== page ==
Measurement of e/m for electrons: The ratio of charge to mass (e/m) for an electron was measured by J.J. Thomson (1897) using the apparatus shown in the Figure below.
On the fluorescent screen, electrons form a brilliant light spot at X. The electrons are initially deflected in a circular route by a magnetic field, while the spot is moved to Y. The radius of the circular route may be calculated using the apparatus’ dimensions, the current and number of turns in the electromagnet’s coil, and the spot’s angle of deflection. The spot is then returned to its original place using an electric field of known intensity. The velocity of the electrons may then be calculated using the strength of the electrostatic and magnetic fields.
Equating magnetic force on the electron beam to centrifugal force.
Bev =mv2 /r
where B = magnetic field strength
v = velocity of electrons
e = charge on the electron
m = mass of the electron
r = radius of the circular path of the electron in the magnetic field.
The value of r is obtained from the dimensions of the tube and the displacement of the electron spot on the fluorescent screen.
When the electrostatic field strength and magnetic field strength are counterbalanced,
Bev = Ee
where E is the strength of the electrostatic field.
v = E/B ————–2
If E and B are known, v can be calculated and on substitution in equation (1), we get the value
All the quantities on the right side of the equation can be determined experimentally. Using this
procedure, the ratio e/m works out to be – 1.76 × 108 per gram.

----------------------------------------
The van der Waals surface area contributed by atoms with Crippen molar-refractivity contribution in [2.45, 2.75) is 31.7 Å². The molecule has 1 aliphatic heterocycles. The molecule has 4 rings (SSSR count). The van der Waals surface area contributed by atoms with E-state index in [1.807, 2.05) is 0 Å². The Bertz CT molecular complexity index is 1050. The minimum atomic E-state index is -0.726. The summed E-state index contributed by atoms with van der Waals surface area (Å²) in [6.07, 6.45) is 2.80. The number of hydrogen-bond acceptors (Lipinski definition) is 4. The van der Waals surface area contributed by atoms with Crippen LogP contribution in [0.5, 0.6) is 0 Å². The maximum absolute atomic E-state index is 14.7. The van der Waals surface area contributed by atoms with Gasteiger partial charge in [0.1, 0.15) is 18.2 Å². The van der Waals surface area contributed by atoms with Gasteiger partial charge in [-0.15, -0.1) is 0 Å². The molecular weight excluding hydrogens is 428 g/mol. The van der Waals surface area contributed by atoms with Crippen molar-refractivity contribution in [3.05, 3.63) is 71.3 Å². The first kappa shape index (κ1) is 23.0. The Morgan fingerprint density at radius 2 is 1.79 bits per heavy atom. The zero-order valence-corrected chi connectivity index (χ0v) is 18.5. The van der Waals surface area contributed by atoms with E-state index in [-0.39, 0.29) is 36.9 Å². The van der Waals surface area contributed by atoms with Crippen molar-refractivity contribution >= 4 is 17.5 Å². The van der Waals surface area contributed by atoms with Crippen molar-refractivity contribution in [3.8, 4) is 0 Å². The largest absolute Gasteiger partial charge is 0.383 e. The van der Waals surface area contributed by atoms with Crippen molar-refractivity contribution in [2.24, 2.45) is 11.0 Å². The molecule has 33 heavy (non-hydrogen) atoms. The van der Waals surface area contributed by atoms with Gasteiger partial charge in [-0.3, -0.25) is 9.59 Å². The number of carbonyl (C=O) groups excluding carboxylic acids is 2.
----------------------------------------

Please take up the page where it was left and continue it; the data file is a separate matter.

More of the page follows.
or e/m for the electron = – 1.76 × 108 coulomb/g
The setup of the equipment used in this experiment is shown in the Figure below. The major items on the e/m-unit are the three-element electron tube and the Helmholtz coils. The electron tube, Helmholtz coils, and the power supplies for the tube filament and for the accelerating voltage are mounted in a single base called the e/m unit.
Controls and connectors on the front panel of this unit are (from left to right):
- Helmholtz Coil Connector: A pair of terminals that connect to an external power source and an ammeter, allowing current to flow through the coils.
- Indicator and Power Switch: Turns on and off the filament and accelerating-voltage supply.
- Adjust the focus of the electron beam to achieve the greatest possible focus.
- Accelerating Voltage Control and Push Button: The accelerating voltage may be set to any number between 45 and 135 volts with this control knob. The accelerating voltage can be supplied for a brief period of time to see the electron beam using this button.
- Accelerating Voltage/100: A pair of terminals at which 1/100th of the accelerating voltage is present—attach a 0-2 volt digital meter to read this 1/100th of the accelerating voltage.
Make sure check our amazing article: Discovery of electron